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Interview: South Yorkshire's PCDA lecturer and special constable

Craig Batham has been a Special Constable with South Yorkshire Police for almost 15 years. He initially worked on the PCDA as a work-based learning coach, and around two years ago he took up the full-time role of lecturer on the force’s PEQF programme.

“The joy with policing is that it’s an academic area that is pretty much being written as we speak,” Special Constable and PEQF lecturer Craig Batham tells Police Oracle.

Since its inception, the PEQF has faced its fair share of criticism from various corners of policing. Whether it be concerns over timing pressures on students, the risks that come with attrition when you offer a free degree, or the alienation of potential candidates.

Along with these issues, one concern that crops up frequently is that of a gulf between academia and policing – how well do university studies tie back into operational policing and how can lecturers accurately convey the ins and outs of the job?

Craig Batham in this instance stands in a unique position – both a Chief Officer of South Yorkshire’s Special Constabulary and a lecturer on the force’s PEQF with Sheffield Hallam University.

Mr Batham has a background in NVQ assessing and delivering qualifications on retail, business and management. At the same time he has volunteered as a Special Constable for almost 15 years.

He is not alone in South Yorkshire in having insights into both areas – all the PEQF lecturers at Sheffield Hallam have some background in policing whether as police staff members, PCSOs or policy advisors.

“If the focus remains on the PCDA being a degree, and less on it being a degree-apprenticeship where it's about the application of the theories you learn […] the students are going to complain that they don't know how it links to policing and they don't feel as though they're doing a policing degree,” Mr Batham says.

“By having people with that background and skill-set, they can take a lot of the criminological or sociological theories students are assessed on and apply them.

“What I’m teaching them - can they either apply it at two o'clock in the morning when it's pouring down with rain and most of the lecturers are in bed?”

It also means lecturers can illustrate how certain academic practices could feed into the role. Mr Batham gives the examples of academic referencing and ties it to the chain of evidence, or testing academic credibility with the ability to question the credibility of victims, witnesses or suspects.

The PCDA aims at setting officers up for their whole career in policing – Mr Batham explains that some of the things the students are learning now they might not implement until they’re a Sergeant or an Inspector.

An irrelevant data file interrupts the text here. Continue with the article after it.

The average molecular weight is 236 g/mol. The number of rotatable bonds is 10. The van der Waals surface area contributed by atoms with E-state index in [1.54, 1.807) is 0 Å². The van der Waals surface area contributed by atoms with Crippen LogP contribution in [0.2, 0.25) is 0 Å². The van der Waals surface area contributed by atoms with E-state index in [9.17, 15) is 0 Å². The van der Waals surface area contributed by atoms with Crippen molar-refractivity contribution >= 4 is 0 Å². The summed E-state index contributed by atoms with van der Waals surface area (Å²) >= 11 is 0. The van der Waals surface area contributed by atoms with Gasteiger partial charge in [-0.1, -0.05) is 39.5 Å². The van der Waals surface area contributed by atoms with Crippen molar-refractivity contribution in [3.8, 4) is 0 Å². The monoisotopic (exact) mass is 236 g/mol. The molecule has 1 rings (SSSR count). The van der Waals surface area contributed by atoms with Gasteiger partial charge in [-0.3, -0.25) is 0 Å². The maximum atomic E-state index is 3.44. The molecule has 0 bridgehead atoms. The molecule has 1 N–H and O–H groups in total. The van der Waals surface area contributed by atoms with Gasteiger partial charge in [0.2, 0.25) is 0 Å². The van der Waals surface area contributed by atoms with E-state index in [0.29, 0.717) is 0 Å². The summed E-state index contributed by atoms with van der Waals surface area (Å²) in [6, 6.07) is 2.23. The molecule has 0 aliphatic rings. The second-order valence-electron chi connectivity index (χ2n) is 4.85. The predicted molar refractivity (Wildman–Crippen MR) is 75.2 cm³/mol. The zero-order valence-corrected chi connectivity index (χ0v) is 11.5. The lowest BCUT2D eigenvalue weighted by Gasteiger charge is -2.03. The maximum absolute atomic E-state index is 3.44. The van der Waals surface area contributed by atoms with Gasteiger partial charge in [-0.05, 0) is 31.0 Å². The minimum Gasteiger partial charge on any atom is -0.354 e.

It’s one of the benefits he sees of the programme.

“Academia and operational policing are becoming closer and closer.

“We talk in policing about gathering information and intelligence – actually some of that may come from the academic world such as problem solving initiatives.

“If we look at burglaries, traditionally the solution to that has been to flood the area with a lot of officers and [potentially] displace that crime to other areas.

“We're starting to see different initiatives come through with new ways of working.”

Mr Batham has lectured across a range of modules from Counter Terrorism through to risk and vulnerability. He has led modules on academic skills and professional standards.

He believes the curriculum should be seen as a “baseline” and that universities and forces should be creative with what additional elements they can include.

The length of the course means that lecturers have the space to deliver things differently – integrating role play or knowledge checks for example. It also means students return to the university and to studying after periods on the job.

“We’re starting to talk more around internet-enabled and internet-facilitated crime, about spam, phishing, potential sources and the use of digital forensics.

“Because students have been encouraged to go and explain it, not only is it linked back to operational work but it's also starting to get students to look at things such as internal threats - why are people accessing systems that they shouldn't access?”

Police Oracle asked about concerns over abstractions and Mr Batham said that HEIs and policing need to have an awareness of the other’s role.

In South Yorkshire, changes have been made this year to ensure that in the first year of the course students are taking five out of six of their assessments whilst in their initial 21 week training period. The sixth assessment is the only one they will complete while working operationally and it constitutes a reflection on how they have used the academic learning within the job.

Assessments for the new structure are not due until November but anecdotally, Mr Batham has said the feedback has been good.

“We’ve implemented PEQF in the last few years but have we really given it the opportunity to embed itself or given it the chance to be improved and updated yet?" he said. 

“We have to be upfront and honest with people during the degree apprenticeship and what it involves.

“Is there a willingness from the police to understand the university regulations and our university work? Is there also a willingness from the university to understand the police regulations? And is there a willingness to both to understand the apprenticeship regulations?

“We’re in two heavily regulated fields – this partnership has got to be balanced, it's got to be collaborative and it's got to be a true merging of both.”

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